Previous 1 2 3 4 Next 391 Replies Latest reply: Oct 24, 2014 10:19 AM by 1201studio Go to original post Branched to a new discussion.
  • R C-R Level 6 Level 6 (14,875 points)
    GaBeech wrote:
    Three years is not long for a top class piece of kit to last.
    If it was just me affected I'd shake my fist to the heavens and submit to bad luck...
    It seems like it's not only me thats been affected.


    The most significant thing is how many people with similar Macs have the same problem & when it occurs. If there are say half a million of that model in regular use & only say 1000 of them die the same way at around the three year mark, that is just a 0.2% failure rate, which is actually quite good even for top class three year old computer products. But if say 10,000 out of half a million of them die, it begins to look a lot less like bad luck.
  • GaBeech Level 1 Level 1 (0 points)
    Hello,

    My head's a little clearer today.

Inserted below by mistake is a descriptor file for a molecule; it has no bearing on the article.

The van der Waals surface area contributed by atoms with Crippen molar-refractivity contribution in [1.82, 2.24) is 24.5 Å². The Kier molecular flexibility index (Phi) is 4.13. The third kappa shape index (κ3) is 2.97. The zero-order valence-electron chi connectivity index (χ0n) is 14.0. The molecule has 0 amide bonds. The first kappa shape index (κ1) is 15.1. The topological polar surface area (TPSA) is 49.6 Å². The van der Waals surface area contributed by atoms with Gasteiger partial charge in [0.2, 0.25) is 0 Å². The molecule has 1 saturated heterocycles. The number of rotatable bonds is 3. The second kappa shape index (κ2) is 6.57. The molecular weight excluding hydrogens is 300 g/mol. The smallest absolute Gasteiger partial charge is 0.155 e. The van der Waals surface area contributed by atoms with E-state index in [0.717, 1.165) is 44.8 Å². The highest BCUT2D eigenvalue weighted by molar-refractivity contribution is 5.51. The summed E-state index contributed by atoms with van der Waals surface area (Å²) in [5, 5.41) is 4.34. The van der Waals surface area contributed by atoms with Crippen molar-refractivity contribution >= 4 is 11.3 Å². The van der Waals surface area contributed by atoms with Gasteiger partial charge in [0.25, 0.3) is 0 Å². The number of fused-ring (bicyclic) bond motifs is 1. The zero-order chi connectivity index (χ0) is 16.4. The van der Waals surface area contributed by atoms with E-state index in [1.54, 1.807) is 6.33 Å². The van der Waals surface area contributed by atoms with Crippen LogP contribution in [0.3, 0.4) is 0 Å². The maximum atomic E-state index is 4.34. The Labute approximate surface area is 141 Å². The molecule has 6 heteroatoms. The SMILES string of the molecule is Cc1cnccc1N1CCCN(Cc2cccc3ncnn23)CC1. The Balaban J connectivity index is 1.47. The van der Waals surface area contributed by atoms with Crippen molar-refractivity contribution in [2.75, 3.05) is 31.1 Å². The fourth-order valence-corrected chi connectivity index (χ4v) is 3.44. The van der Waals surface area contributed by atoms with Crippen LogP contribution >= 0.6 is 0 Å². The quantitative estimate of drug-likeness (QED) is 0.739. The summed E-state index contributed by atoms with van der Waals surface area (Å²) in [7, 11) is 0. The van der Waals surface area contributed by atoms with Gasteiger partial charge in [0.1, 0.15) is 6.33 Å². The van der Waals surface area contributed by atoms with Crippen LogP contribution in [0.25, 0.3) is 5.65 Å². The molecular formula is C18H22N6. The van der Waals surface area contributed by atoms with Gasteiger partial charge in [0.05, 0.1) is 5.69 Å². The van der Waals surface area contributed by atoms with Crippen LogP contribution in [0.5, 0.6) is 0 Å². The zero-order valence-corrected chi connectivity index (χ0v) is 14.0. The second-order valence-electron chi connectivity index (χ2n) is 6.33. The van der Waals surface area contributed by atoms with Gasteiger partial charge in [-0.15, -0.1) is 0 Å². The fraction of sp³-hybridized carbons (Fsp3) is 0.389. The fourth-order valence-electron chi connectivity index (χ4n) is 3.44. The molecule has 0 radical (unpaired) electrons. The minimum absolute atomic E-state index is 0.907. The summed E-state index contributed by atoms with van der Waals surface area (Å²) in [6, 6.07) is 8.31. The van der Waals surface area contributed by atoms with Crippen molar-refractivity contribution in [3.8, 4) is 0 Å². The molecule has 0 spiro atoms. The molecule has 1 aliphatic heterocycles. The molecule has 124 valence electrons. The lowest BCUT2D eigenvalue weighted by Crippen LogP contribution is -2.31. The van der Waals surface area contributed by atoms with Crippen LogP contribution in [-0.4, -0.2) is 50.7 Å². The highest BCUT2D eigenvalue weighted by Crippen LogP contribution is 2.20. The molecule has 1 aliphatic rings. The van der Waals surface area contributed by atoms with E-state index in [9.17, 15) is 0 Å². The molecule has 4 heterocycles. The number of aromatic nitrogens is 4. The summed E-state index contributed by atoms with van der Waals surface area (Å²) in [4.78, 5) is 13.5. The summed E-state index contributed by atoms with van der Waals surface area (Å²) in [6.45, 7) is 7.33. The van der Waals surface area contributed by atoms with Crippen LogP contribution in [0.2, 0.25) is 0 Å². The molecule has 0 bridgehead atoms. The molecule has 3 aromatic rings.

I started acting like a 'child' who's favorite 'toy' had broken within the first 3 'weeks' of ownership.
    Maybe if the words 'child', 'toy' and 'weeks' where exchanged for 'adult', 'tool' and 'years'...

    Anyway back to the real world;

    R C-R wrote:

    The most significant thing is how many people with similar Macs have the same problem & when it occurs. If there are say half a million of that model in regular use & only say 1000 of them die the same way at around the three year mark, that is just a 0.2% failure rate, which is actually quite good even for top class three year old computer products. But if say 10,000 out of half a million of them die, it begins to look a lot less like bad luck.


    I am trying to gather figures to prove or disprove various ideas/suspicions that I have.
    Granted a few of them may stem from having just lost a tool that I relied on.
    Yet from the amount of similar reports, from so many different places, I get the feeling that there is something to look into.

    If from half a million, 1000 fail in the same way with roughly the same amount of use.
    That may, on paper, be good (it hurts being in the '0.2%').